August 10, 1924 – July 1, 2018
Florence Catherine Howard was born on August 10, 1924, in Dedham, Massachusetts to Ada Decoste Howard, age 27, and William Andrew Howard, age 34.
She was the youngest of their 4 children, Edna (1916), William “Sonny” (1918) and Paul (1919). Her siblings were all born within 3 years of one another, but there was a 5 year gap between Paul and Florence and a 10 year age difference between Florence and her sister Edna, so she was truly the baby of the family.
When Florence was young the family lived in a house at #4 Bryant St, on the corner of Eastern Ave. in Dedham. Today a bank and gas station sit where the house stood.
Florence’s mother Ada passed away on August 21, 1932, in Braintree, Massachusetts, at the age of 35. Her cause of death is listed as “consumption”, which was a term used at the time for tuberculosis. She was ill for a period of time and knew she was going to die, but never told the children. Florence saw her cough up blood one day and her mother made her promise not to tell anyone, so she knew it was probably something serious.
Ada was buried in Brookdale Cemetery in Dedham, not far from where the family lived. Florence was only 7 at the time. Edna had an argument with their father soon after and left to go live with Ada’s sister Auntie Florence and her mother’s parents, William and Mary (Levangie) DeCoste.
Paul Howard was the next to leave, followed by Florence (both due to illness). Their father could tell Sonny, the only remaining child, missed his siblings and told him it was OK for him to go too. Florence had very little relationship with her father after that point.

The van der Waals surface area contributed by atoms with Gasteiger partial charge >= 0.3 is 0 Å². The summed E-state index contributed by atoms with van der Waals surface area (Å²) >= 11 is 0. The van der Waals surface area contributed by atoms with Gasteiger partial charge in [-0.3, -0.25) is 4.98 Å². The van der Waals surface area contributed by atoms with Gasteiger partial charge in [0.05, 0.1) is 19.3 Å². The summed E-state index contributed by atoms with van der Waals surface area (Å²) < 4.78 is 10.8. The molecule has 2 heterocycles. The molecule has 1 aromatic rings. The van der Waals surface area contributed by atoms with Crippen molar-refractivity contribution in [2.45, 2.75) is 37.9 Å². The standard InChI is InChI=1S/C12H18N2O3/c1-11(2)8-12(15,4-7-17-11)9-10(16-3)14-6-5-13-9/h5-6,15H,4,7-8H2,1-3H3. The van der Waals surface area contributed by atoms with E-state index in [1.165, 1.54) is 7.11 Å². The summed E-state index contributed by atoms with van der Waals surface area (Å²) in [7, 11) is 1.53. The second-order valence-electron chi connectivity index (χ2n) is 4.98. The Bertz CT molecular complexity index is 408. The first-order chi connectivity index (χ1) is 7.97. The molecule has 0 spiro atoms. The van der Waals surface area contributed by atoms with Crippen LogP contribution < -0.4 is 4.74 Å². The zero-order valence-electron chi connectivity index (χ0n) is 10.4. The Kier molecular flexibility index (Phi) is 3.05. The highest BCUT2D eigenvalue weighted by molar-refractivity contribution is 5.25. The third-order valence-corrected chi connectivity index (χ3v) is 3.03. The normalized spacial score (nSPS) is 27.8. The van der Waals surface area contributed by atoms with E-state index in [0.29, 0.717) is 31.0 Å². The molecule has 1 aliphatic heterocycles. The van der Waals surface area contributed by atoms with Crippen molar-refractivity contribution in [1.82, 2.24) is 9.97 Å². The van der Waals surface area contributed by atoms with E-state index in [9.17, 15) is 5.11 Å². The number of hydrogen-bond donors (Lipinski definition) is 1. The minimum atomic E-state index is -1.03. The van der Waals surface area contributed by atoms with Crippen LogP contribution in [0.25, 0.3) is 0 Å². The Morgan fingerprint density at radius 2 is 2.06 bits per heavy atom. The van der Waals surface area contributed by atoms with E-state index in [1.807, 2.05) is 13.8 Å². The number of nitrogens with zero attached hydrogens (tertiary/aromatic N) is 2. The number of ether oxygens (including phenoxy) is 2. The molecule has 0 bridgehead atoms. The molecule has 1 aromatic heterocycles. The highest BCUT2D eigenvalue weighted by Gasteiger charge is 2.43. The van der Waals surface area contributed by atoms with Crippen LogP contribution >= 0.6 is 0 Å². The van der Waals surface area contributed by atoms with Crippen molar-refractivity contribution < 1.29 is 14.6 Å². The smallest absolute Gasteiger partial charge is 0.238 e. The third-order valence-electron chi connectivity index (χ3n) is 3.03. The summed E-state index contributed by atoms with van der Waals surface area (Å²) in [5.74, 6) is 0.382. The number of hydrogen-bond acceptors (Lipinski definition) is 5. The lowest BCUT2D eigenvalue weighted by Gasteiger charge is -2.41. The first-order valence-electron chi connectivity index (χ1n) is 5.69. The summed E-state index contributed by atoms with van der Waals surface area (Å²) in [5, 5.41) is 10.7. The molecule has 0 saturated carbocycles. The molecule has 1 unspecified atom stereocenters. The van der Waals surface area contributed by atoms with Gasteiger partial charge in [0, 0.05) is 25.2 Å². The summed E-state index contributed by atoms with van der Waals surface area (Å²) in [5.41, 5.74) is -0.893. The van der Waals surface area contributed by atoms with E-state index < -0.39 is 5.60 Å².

Florence’s lifelong love for reading started when she was very young. Her aunt brought her to the library in Dedham and got her a library card when she was just barely old enough to read on her own, probably 5 or 6 years old. She picked out a book, ran home and read it quickly and returned to take out another book, only to be told by the librarian that she needed to wait until the next day to take out more books. The family didn’t have a lot of money to begin with, and this was right at the height of the Great Depression. Access to an unlimited supply of free books at the library opened up a new world, and reading was her main source of entertainment.
She also had a wild streak from a young age. When she was in kindergarten, she skipped school one day to go pick wild blueberries. She had seen them growing on East street near Brookdale Cemetery and knew where to get them. US Route 1 was just being built at that time, but she could still cross High street over to East street, On the way she bumped into a friend’s mother who asked why she wasn’t in school and why she was doing walking around without an adult. “I’m going to pick blueberries!”. So the woman walked with her and helped her fill her hat with blueberries before bringing her home. She heard the police show up at her house looking for her, so she hid under the bed. Her grandmother was not amused to find her there later.